Passive Components


Predictive spiral inductor model devised to speed RF design

13 July 2005 Passive Components

On-chip spiral inductors are essential for key RF circuits such as low-noise amplifiers (LNAs), voltage-controlled oscillators (VCOs) and power amplifiers. To create reliable designs in a realistic time frame, designers need to be able to select a given inductance and calculate the quality factor (Q) and resonance frequency as a function of size, number of turns, track width and track spacing.

Researchers from Philips Research have developed a predictive, equivalent-circuit model that enables designers to do exactly that. Philips Research is part of Royal Philips Electronics and concentrates on promising investigations that may lead to new or improved solutions for Philips' product divisions.

Simplified layout of symmetrical spiral inductor
Simplified layout of symmetrical spiral inductor

Just as in advanced full-wave 3D electromagnetic simulation tools, the model works by splitting the inductor into a number of parallel sub-loops. For the first time, it enables designers to calculate the inductance, AC resistance and resonance frequencies for integrated symmetric inductors without time-consuming RF measurements or parameter fitting. It covers all operating conditions and can be applied in both the frequency and time domain. The model is fully scalable and has already accurately predicted inductances, Q factors and resonance frequencies for a large number of inductors from three different industrial IC processes.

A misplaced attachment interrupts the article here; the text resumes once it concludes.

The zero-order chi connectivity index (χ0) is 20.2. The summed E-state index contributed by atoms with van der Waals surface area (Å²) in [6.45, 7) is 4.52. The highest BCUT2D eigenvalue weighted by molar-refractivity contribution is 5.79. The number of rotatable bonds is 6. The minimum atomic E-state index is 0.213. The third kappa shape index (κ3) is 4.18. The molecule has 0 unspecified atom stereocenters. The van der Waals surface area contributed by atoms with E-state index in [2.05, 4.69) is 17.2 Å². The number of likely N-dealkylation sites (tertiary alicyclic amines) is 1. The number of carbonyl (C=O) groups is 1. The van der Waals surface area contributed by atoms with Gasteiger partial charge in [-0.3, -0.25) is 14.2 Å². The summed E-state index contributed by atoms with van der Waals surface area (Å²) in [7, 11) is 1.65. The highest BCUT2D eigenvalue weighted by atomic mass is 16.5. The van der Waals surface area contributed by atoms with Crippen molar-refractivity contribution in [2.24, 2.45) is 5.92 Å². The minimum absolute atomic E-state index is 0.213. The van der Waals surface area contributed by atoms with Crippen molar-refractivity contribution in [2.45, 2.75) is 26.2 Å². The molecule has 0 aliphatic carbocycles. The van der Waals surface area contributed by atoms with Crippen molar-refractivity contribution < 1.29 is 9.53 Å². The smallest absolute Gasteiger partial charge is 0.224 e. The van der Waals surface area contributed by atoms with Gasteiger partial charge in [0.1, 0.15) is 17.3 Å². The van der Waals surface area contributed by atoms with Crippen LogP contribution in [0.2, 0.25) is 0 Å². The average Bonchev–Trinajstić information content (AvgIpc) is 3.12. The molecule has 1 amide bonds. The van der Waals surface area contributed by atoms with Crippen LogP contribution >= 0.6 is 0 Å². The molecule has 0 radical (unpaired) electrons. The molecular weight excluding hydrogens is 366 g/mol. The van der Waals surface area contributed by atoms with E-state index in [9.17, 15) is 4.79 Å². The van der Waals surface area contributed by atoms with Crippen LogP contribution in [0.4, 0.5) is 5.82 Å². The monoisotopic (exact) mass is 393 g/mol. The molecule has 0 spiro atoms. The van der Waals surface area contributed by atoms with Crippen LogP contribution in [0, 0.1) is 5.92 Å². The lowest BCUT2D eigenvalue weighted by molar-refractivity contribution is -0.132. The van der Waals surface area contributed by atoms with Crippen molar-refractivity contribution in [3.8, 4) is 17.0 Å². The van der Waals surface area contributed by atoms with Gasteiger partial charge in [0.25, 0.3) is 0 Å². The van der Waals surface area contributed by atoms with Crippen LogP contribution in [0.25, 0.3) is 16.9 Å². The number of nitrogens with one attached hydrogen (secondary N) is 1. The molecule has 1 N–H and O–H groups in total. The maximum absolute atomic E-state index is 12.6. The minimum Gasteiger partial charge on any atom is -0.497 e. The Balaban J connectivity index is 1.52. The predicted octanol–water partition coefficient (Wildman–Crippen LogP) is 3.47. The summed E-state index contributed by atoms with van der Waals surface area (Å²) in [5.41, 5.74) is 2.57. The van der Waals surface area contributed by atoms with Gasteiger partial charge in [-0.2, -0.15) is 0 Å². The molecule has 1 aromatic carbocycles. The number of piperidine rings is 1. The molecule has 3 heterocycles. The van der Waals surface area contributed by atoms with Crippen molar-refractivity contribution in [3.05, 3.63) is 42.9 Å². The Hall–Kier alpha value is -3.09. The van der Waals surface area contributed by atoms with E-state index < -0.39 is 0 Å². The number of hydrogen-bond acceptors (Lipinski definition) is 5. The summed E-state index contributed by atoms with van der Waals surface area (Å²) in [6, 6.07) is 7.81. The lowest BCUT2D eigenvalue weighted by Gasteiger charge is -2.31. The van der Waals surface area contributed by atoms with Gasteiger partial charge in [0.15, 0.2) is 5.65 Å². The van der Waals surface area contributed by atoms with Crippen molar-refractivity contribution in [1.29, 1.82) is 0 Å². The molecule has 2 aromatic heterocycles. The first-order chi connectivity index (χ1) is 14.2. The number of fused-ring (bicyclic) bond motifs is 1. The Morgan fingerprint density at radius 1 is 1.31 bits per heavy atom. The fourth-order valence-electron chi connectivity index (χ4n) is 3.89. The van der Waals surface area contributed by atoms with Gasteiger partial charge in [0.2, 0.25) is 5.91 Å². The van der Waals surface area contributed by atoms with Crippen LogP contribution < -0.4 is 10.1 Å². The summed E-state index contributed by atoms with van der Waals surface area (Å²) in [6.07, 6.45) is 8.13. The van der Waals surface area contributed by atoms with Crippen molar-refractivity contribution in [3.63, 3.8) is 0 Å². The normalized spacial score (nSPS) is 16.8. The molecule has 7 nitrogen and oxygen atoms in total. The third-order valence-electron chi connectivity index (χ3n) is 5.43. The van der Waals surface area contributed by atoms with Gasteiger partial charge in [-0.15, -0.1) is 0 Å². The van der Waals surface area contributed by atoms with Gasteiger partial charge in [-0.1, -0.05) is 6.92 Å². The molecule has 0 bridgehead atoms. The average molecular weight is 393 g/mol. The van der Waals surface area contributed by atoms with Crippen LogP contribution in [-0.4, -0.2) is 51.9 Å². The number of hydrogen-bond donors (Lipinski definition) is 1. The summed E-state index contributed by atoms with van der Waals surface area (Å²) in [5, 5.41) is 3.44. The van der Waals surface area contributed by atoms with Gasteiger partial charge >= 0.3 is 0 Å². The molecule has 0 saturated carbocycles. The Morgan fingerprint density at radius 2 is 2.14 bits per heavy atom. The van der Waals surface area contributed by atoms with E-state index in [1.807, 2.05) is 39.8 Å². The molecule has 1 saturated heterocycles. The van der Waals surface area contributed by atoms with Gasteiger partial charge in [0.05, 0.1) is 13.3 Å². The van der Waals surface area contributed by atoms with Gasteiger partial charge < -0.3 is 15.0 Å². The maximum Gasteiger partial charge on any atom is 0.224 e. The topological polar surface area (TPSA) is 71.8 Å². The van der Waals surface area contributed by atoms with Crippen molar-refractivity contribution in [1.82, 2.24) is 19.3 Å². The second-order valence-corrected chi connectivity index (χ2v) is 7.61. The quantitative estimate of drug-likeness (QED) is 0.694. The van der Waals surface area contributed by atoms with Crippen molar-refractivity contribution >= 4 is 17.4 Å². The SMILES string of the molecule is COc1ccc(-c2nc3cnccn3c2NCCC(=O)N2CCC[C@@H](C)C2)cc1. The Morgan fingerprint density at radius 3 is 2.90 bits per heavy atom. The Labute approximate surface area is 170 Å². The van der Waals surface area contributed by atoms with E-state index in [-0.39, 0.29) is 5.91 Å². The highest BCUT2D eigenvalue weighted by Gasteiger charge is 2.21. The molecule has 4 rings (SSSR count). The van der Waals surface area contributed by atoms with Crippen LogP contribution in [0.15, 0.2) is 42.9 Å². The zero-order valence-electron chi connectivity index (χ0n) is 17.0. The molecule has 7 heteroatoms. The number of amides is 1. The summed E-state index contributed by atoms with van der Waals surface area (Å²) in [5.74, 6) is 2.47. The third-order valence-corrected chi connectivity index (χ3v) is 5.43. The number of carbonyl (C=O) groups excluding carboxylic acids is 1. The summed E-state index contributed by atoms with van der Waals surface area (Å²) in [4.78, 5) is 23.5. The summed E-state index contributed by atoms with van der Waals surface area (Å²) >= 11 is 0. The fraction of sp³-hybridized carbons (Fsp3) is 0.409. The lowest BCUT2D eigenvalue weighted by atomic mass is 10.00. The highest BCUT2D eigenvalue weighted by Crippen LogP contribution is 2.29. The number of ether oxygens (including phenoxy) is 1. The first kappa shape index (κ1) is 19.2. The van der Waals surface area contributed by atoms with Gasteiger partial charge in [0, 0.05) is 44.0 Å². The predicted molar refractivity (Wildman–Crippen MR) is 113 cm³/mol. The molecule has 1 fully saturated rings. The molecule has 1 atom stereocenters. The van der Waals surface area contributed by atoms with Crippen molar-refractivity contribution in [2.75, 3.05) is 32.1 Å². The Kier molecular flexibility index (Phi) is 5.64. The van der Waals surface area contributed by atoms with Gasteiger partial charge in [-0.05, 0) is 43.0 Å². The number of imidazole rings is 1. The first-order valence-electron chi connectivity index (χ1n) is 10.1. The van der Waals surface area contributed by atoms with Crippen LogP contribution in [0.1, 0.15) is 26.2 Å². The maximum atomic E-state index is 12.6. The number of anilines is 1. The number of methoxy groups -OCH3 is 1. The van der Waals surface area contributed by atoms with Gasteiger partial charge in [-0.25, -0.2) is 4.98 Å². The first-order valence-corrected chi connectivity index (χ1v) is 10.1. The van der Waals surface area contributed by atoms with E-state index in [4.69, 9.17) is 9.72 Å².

The model is the result of the RF characterisation and passive device modelling activities within Philips Research. This program has also shown how inductor Q factors can be improved by splitting the inductor track into several parallel paths and including a patterned ground shield with polysilicon bars connected to the centre of the inductor.

In a more recent development, the program has shown how certain devices within the Crolles2 Alliance's 90 nm CMOS technology can be optimised to deliver the industry's highest RF performance. These devices include: record-performance inductors; varactors that combine attractive tuning ratios of 1:3 to 1:5 with high sensitivity and Q factors up to three-times higher than reported elsewhere; and NMOS transistors with maximum oscillation frequencies (fMAX) up to 280 GHz.



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